THE DOWNSIDE: Yaz may cause high potassium levels, which aren't healthy for your heart (see "No-Bloat Pills").


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WHAT THEY ARE: They're not new, but women don't always know about Pills (including Ortho Micronor, Ovrette, and Errin) that contain no estrogen, only progestin. Unlike combination estrogen-progestin pills, they don't suppress ovulation—these just thicken the cervical mucus so it's difficult for sperm to unite with an egg. They can cause breakthrough bleeding, especially if they're not taken at the same time each day.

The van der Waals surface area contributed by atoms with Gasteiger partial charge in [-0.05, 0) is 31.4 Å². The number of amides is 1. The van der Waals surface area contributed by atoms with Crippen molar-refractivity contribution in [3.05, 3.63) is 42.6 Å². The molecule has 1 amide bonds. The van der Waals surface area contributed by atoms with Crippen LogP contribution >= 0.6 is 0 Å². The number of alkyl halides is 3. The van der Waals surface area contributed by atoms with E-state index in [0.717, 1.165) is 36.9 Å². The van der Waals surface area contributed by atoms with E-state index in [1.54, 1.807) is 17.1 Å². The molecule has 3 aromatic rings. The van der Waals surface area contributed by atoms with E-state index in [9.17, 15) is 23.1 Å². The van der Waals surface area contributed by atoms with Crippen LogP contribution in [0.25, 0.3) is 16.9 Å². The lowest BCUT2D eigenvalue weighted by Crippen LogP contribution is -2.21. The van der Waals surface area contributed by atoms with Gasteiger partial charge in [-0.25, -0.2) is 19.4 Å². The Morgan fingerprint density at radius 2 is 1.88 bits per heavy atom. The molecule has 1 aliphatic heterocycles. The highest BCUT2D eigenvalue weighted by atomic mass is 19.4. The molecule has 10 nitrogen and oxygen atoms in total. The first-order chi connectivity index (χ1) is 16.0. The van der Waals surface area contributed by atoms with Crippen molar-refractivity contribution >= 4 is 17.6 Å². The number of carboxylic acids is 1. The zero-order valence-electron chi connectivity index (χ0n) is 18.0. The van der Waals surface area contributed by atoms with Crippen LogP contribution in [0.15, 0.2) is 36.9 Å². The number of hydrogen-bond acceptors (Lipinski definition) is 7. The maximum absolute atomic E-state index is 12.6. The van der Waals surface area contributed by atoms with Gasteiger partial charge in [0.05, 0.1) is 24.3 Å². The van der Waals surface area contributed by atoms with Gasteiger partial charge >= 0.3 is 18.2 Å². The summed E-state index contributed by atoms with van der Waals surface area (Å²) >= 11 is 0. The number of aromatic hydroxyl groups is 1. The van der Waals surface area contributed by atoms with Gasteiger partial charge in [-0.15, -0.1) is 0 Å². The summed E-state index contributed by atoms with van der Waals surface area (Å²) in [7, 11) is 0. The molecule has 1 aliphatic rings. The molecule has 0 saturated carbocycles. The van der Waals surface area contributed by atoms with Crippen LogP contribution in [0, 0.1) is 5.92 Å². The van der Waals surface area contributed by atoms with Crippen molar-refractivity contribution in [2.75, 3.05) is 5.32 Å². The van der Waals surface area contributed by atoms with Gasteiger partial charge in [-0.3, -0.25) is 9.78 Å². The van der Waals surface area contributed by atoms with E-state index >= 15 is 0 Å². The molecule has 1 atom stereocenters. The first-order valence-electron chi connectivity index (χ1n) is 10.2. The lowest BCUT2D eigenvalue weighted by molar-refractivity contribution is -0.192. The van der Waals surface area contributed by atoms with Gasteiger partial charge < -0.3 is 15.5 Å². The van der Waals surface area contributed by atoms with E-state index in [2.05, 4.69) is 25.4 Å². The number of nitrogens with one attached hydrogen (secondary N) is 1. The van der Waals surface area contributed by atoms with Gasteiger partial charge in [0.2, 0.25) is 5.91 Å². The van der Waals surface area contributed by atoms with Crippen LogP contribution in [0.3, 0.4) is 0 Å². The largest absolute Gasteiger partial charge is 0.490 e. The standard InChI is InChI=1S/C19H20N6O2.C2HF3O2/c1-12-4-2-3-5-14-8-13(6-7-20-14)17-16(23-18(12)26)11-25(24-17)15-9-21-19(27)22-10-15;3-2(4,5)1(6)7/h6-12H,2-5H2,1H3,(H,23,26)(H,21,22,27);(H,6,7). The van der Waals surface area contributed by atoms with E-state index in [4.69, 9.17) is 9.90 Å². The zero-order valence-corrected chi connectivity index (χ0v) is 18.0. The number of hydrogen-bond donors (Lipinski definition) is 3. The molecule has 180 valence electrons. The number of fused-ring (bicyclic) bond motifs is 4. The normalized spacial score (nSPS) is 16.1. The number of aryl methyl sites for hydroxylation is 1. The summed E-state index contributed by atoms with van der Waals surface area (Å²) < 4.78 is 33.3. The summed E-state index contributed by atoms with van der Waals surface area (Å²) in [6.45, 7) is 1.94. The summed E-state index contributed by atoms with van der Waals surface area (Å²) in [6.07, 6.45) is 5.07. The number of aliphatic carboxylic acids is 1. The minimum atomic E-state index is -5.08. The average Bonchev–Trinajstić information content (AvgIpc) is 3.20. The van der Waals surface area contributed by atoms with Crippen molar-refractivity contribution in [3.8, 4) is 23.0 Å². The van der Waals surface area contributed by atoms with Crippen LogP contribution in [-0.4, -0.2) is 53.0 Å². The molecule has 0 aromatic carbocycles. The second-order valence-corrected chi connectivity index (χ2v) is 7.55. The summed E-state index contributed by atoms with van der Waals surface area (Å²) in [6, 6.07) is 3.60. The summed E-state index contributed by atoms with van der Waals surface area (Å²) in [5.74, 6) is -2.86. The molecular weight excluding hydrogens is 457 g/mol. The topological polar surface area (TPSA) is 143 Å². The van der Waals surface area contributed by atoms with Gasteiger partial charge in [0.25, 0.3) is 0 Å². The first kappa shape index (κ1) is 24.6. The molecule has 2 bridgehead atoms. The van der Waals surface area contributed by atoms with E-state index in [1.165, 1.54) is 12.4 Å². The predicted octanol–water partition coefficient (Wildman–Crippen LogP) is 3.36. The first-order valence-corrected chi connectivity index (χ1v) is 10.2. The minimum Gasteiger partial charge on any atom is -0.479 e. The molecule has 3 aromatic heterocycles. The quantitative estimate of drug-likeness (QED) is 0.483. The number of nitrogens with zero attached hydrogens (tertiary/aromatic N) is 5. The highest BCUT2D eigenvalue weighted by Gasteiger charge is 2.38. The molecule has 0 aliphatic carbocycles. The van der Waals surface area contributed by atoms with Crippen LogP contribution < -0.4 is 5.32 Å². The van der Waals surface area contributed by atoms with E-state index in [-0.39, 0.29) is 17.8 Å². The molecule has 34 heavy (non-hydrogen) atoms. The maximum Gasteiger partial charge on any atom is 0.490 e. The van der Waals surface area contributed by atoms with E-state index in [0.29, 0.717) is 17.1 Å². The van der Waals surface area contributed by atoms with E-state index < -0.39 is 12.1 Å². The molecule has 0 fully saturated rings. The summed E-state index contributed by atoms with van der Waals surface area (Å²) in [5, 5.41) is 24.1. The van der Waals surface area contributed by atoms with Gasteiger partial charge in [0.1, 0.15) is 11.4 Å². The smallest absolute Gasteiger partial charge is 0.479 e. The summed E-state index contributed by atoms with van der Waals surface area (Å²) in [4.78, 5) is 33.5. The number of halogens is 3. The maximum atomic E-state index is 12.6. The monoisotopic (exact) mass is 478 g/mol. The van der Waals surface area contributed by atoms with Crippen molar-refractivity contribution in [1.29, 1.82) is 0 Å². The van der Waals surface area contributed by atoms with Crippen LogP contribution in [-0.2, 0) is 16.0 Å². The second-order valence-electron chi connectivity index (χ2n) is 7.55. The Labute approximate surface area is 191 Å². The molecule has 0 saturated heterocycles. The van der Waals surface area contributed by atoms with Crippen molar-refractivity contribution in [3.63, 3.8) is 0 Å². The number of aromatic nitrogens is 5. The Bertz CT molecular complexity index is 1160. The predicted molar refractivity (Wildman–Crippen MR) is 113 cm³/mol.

These Pills, often called "mini pills," are best for nursing moms (estrogen impairs milk flow) and for people who shouldn't take estrogen, such as those with high blood pressure, a risk of blood clots and strokes, or extreme migraines, or those over age 35 who smoke or are obese. The progestin-onlys also help lower LDL (bad) cholesterol and triglycerides. (The trade-off is that they lower "good" HDL too.)

THE DOWNSIDE: These may worsen acne, and they're less reliable at preventing pregnancy than combination Pills.